(REUTERS) -- Spain may say on Wednesday how it will plug a hole of at least 8 billion euros ($10.21 billion) at Bankia, part of an effort to clean up a banking sector laden with bad debts and stop the country sinking further into the euro zone debt crisis.
Economists say Spain has little hope of emerging from recession unless there is a wide-ranging bank recapitalization, and many predict it will need an international aid package similar to the ones handed out to Greece and Ireland.
Spain says it does not need outside money, and government sources told Reuters on Tuesday it would outline a rescue for the country's fourth-largest lender, formed from the merger of seven banks during an earlier unsuccessful restructuring.
The government has just picked Goldman Sachs to value Bankia, and consultancies Oliver Wyman and Roland Berger were hired to audit other banks' loan books, damaged by a property crash that helped push bad loans to their highest in 18 years.
Economy Minister de Guindos is expected to give details on the government's plans for Bankia in parliament at 1600 GMT, but economists said the focus was on the banking sector as a whole.
The market has moved beyond Bankia. How much Bankia will get in aid is not going to make a big difference, said Martin van Vliet, senior economist at ING.
The question is now about the long-term solvency of parts of Spain's banking system, especially what is going to happen with mortgage loan default. This concern is not being addressed.
A leading banking industry group, the Institute of International Finance (IIF), has said Spain's banks could need another 76 billion euros to cover losses as bad debts might rise as high as 260 billion euros.
Bankia needs to find about 7.5 billion euros by the year-end to meet government demands to cushion itself against real estate losses. It also needs to raise about 1.3 billion euros by June to meet strict European Banking Authority capital rules.
Spain last week converted 4.5 billion euros of state loans to parent company BFA (Banco Financiero y de Ahorros) into equity, giving it a majority stake in Bankia and partly nationalizing the lender.
One source said de Guindos was likely to announce the final taxpayer's bill of Bankia's rescue. He has estimated the state will put less than 15 billion euros into the latest of the four Spanish bank rescues in recent years.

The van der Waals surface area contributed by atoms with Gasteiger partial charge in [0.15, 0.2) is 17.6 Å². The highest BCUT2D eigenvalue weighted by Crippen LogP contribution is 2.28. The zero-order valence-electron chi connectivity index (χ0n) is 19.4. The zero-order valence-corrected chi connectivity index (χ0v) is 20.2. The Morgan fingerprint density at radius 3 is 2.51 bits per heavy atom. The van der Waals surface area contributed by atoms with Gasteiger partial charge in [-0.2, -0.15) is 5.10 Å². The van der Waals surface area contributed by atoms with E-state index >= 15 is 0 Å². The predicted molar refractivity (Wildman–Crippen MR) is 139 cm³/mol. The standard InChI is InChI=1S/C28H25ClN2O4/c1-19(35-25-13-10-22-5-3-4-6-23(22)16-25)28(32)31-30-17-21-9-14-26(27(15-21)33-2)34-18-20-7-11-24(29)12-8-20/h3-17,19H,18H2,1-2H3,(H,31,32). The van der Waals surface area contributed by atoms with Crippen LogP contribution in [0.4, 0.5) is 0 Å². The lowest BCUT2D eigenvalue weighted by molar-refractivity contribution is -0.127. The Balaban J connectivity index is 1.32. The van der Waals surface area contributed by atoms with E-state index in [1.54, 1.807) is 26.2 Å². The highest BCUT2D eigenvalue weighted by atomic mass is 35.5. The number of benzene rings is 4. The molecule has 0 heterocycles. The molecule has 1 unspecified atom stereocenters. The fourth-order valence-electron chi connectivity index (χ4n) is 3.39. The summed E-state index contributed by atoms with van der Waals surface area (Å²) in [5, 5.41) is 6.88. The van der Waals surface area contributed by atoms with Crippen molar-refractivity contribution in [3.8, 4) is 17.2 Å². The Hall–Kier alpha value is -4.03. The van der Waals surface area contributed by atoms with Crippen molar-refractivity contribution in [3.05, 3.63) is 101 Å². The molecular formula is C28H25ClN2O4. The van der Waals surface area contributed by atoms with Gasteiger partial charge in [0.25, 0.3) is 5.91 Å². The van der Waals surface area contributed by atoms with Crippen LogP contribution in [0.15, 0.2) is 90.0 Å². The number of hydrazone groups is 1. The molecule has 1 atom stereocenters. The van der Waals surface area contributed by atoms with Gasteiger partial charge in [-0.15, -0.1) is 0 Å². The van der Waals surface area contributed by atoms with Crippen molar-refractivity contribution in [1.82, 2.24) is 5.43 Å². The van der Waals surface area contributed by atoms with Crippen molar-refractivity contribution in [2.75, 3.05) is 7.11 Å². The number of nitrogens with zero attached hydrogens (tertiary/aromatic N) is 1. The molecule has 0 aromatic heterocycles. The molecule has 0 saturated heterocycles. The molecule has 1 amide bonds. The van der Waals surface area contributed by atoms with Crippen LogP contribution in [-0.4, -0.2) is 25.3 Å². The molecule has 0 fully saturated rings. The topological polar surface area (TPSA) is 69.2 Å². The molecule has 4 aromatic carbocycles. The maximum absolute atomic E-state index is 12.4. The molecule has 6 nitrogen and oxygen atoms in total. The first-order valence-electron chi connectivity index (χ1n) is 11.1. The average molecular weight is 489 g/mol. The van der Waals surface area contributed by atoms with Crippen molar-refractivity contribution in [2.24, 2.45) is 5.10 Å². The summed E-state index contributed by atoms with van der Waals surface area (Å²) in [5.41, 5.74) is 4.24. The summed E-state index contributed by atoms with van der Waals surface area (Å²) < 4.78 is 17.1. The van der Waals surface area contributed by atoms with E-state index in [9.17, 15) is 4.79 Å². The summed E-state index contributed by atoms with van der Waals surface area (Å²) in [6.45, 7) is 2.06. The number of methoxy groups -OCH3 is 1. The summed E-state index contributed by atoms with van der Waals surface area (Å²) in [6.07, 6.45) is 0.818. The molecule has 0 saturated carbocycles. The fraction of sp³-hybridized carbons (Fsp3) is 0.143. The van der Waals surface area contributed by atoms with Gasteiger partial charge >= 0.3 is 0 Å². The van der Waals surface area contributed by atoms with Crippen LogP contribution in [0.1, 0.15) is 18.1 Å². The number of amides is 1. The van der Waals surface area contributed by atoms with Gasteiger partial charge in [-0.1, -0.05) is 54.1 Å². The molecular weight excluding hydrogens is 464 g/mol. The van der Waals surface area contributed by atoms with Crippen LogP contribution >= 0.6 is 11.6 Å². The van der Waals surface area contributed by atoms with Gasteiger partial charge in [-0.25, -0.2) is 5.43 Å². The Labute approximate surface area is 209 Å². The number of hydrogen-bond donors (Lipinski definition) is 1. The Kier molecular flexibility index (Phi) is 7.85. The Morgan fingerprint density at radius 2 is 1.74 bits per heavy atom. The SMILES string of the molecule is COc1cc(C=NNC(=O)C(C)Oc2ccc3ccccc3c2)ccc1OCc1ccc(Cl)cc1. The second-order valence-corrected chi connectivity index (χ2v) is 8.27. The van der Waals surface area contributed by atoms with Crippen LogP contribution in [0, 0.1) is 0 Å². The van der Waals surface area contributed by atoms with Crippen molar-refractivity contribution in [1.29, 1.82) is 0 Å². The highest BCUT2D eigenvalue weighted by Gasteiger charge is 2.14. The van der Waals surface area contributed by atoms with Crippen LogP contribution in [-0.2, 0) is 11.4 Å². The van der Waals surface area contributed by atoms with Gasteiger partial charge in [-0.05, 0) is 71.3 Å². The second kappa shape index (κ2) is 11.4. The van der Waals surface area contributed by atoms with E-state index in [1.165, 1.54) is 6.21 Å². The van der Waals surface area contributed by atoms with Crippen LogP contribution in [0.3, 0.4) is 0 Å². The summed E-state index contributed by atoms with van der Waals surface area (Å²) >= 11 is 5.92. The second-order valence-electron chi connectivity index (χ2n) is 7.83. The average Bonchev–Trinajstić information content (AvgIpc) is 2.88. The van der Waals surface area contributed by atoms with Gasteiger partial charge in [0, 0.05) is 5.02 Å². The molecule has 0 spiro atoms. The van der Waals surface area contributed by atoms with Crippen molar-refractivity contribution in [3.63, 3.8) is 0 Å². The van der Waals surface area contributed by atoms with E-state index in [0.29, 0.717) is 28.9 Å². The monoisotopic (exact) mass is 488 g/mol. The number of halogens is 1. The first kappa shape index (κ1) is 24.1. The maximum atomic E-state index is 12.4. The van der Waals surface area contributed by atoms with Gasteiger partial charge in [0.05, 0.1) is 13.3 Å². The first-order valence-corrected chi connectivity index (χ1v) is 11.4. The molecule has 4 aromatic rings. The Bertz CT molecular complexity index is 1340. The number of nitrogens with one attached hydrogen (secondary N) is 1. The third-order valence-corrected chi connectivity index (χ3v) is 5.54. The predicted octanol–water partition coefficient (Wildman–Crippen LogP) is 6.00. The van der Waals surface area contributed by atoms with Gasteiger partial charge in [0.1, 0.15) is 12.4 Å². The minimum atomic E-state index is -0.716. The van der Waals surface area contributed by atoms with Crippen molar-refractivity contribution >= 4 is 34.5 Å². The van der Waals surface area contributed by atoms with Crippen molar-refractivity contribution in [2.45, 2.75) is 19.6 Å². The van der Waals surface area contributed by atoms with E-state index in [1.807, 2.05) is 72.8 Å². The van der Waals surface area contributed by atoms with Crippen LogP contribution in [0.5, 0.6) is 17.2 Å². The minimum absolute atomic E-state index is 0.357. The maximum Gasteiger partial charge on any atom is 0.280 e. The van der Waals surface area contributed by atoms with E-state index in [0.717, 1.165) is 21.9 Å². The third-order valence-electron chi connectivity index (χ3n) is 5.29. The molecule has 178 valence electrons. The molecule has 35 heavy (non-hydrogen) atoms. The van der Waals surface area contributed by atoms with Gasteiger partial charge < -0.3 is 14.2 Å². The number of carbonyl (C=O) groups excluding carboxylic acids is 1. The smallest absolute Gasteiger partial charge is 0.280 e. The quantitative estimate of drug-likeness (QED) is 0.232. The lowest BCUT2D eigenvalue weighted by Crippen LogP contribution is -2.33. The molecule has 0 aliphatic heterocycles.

A second source said talks on the size and form of the bailout -- through loans, equity or cash injection -- were being held between the economy ministry, the Bank of Spain, Bankia and Goldman Sachs.
Financial markets are closely watching the developments in the banking sector to see whether Spain will become the next casualty in the debt crisis that started in Greece. Four of Greece's largest banks got an 18 billion euro recapitalization on Tuesday.
Spanish bond yields were trading at 6.16 percent on Wednesday, not far off 7 percent, the level that is seen as unsustainable for a country's finances. Bankia's shares were little changed at 1.73 euros, against a blue-chip Spanish index 2 percent lower.
The appointment of outside auditors, as well as U.S. bank Goldman Sachs on Bankia, has been seen as an effort to reassure investors and European Union leaders, who will meet at a summit on Wednesday, that Spain has the situation under control.
Banking sources questioned whether these external consultants could wring more information from lenders than has already been given to institutions like the International Monetary Fund and the central bank.
One banker said the appointment of external auditors indicated a lack of trust in the central bank.
The Bank of Spain has a great team, they could always hire some accountants. I don't understand why the government agreed to outside auditors. It seems as if people don't trust the central bank, said one investment banker in Madrid.
There have also been questions about the size of the fees the companies would earn while the government is cutting spending to improve its finances.
However, advisers who have worked on other government bank restructurings said fees for Goldman Sachs would likely be lower than for other deals, with most firms agreeing to do such work for the prestige and in the hope that it brings new business.
Several financial and government sources told Reuters last week that the strategy of the Spanish authorities would be to clean up, downsize and sell Bankia within three years.
That plan could however derail if the several capital gaps identified in the accounts by the lender's auditor Deloitte were too large, the sources said.
(Additional reporting by Julien Toyer and Sonya Dowsett; Editing by Anna Willard)